• Appalachian Scholar Project (Dennis White ’19): Appalachian Scholar Project believes our futures lies in education. We intend to transform rural American communities by improving access to our nation’s best universities.
  • Dream Chasers (AJ Wilson ’18, Rhea Drozdenko ’18, Julian Payne, and Celina Cotton): Dream Chasers is a three year old registered non-profit organization that is dedicated to closing the academic and opportunity gaps in the South and Midwest through peer mentorship, events and workshops, and community engagement.
  • Move and Connect (Shingo Umehara ‘18, Kotaro Aoki ’16, Kaito Abe ‘15, Eiko Otake): Move and Connect is a platform in Tokyo, Japan, where people across different occupations and over different generations learn through liberal arts education, especially artistic expression, body movement, and critical engagement with history and culture. We believe that liberal arts education combined with creative art workshop can create active agents and unite people with different backgrounds.

Two students received summer internship grants from the PCSE. Like all of our grantees, they will report on their experiences via ENGAGE blog posts.

  • Government and Romance Language Studies double major Andrea Weires ’19 will spend her summer at the Latin American Working Group (LAWG), a DC-based nonprofit coalition, specifically working with their “Mexico, Border and Migration Program.” Andrea writes, “LAWG maintains relationships with lawmakers, relationships which they in turn use to connect Latin American social activists to the legislative process. The group is committed to just foreign policy  toward Latin America, and the first hand perspectives they lend to policy debates have affected change in legislation, especially toward Cuba.” Through this experience, Andrea hopes to gain insight into effective advocacy for foreign policy issues, build connections with advocates affecting foreign policy in DC,  and gain practical experience in observing and influencing the foreign policy process. She notes, “I also hope that this internship will help me be more active in campus social justice. I would like to bring some of the ideas about advocacy and Latin American issues back to Wesleyan, and I hope to lead other students to action on them.”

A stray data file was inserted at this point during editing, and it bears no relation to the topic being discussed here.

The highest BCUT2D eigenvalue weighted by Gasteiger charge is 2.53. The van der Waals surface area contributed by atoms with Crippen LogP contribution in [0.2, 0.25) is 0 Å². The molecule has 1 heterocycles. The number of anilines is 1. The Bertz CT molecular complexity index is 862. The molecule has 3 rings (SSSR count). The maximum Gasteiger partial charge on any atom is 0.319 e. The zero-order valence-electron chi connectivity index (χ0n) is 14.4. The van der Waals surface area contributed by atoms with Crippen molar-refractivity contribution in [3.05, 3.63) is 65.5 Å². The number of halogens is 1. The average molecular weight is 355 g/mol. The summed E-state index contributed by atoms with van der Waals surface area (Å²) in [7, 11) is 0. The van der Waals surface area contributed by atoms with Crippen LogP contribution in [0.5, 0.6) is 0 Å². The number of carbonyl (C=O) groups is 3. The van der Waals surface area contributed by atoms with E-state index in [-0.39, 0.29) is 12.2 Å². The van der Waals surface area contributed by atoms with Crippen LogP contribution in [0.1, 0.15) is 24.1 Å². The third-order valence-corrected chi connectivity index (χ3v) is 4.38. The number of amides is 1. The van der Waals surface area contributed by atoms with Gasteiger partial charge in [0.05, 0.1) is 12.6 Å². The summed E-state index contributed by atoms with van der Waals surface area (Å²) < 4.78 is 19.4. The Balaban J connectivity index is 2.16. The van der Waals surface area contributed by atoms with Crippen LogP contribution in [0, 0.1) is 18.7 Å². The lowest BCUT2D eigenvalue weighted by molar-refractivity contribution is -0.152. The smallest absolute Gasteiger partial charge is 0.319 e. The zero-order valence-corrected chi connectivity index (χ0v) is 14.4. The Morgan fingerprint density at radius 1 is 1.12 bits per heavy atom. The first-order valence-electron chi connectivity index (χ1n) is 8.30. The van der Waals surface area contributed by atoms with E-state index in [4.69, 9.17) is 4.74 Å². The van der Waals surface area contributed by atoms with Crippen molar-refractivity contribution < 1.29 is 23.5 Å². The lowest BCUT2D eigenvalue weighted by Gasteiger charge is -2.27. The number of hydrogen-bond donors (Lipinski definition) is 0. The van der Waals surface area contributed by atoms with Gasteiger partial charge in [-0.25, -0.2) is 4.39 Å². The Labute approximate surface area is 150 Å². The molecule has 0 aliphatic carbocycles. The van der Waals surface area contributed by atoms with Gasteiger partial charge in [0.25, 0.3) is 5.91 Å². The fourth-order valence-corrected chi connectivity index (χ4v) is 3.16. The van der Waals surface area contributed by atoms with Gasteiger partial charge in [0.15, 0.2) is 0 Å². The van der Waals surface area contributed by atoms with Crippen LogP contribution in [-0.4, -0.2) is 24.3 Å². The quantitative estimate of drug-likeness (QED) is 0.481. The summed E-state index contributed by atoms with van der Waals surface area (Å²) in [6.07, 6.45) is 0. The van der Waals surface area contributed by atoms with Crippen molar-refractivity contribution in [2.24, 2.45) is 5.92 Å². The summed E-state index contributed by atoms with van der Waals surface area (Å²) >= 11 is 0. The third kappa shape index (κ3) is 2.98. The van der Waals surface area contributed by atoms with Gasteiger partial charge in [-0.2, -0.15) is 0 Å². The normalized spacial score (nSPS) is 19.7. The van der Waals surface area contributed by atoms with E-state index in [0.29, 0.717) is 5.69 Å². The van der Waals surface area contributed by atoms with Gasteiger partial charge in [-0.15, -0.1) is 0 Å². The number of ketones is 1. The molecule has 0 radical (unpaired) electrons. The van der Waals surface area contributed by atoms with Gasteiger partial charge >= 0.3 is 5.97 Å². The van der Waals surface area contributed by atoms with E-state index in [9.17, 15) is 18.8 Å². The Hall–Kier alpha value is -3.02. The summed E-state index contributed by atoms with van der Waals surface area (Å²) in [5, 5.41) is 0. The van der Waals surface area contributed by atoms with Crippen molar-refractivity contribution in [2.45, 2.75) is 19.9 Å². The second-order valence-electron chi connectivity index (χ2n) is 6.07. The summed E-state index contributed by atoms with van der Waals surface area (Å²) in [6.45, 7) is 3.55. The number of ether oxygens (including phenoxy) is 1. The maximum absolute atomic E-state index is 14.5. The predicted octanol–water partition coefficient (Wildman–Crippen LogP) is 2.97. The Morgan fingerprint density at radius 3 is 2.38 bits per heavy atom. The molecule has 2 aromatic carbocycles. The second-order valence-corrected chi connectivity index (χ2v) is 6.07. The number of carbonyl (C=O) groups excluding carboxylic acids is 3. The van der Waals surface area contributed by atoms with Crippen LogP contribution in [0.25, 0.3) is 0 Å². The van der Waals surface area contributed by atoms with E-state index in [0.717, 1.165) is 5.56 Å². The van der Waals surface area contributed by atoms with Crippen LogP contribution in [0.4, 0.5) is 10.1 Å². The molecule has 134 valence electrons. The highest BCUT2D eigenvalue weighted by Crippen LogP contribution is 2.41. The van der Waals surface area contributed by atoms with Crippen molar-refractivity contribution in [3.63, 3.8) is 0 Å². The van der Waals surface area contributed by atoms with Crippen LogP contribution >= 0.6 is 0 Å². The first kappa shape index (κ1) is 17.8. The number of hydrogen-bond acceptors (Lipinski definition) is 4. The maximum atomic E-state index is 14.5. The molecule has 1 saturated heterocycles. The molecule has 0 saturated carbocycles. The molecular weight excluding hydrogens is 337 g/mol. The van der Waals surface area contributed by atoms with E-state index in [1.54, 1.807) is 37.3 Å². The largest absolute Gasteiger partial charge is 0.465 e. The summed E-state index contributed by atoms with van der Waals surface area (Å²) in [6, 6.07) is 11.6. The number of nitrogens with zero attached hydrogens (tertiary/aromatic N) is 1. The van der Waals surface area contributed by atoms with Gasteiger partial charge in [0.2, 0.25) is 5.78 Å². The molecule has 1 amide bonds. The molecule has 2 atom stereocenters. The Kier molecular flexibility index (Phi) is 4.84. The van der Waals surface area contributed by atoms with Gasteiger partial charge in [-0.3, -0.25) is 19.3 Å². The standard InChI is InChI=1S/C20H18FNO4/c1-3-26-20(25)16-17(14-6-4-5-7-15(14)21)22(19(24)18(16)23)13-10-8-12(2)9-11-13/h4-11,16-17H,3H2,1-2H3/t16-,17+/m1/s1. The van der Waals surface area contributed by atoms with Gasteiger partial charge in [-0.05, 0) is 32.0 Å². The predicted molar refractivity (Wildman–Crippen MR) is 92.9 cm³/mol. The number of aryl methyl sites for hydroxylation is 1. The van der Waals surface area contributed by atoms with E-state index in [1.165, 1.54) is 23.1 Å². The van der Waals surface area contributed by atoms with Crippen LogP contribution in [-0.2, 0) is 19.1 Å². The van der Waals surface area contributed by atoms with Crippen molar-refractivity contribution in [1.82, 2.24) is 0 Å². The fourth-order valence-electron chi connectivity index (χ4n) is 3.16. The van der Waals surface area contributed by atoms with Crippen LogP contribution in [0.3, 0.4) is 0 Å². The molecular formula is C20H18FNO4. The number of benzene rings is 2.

• Film major Ruby Lanet ’18 is using her grant to do both an internship and an independent project. She will be a film production assistant at Working Theater Disorder, a professional collective weaving performance and film, and she will complete a documentary that she began working on this year. The documentary explores the line between the Deaf and the hearing world, specifically, Ruby writes, “The question of assimilation into the hearing world – a highly controversial debate amongst educators and Deaf folk. My interest in exploring Deafness, hearing assimilation, and sign language in the form of a documentary film comes not just from my personal connection to these issues, but also from various American Studies courses that I’ve taken (Health, Illness, and Power and Popular Culture and Social Justice) that examined disability culture and questioned assimilation tendencies as erasure.” Wesleyan connections abound in Ruby’s summer plans: Her internship supervisor is Marianna Ellenberg ’99, co-founder of Working Theater Disorder, and her documentary film advisors are Theater professor Marcela Oteiza, visiting Film professor Oksana Kazmina, and video services manager Melissa Sullivan Rocha.

Shantelle Brown ‘19 received a Davis Projects for Peace grant to launch Sisters for Empowerment & Equality (SEE), which aims to address gender inequality in Jamaican culture through an art-based mentorship program for girls age 13 to 16.

Meanwhile, past PCSE grantees continued growing their enterprises. Some recent milestones include:

  • Becca Winkler ’16, founder of Walking Elephants Home, and her team at Mahouts Elephant Foundation (MEF) won the 2017 European Outdoor Conservation Association (EOCA) grant.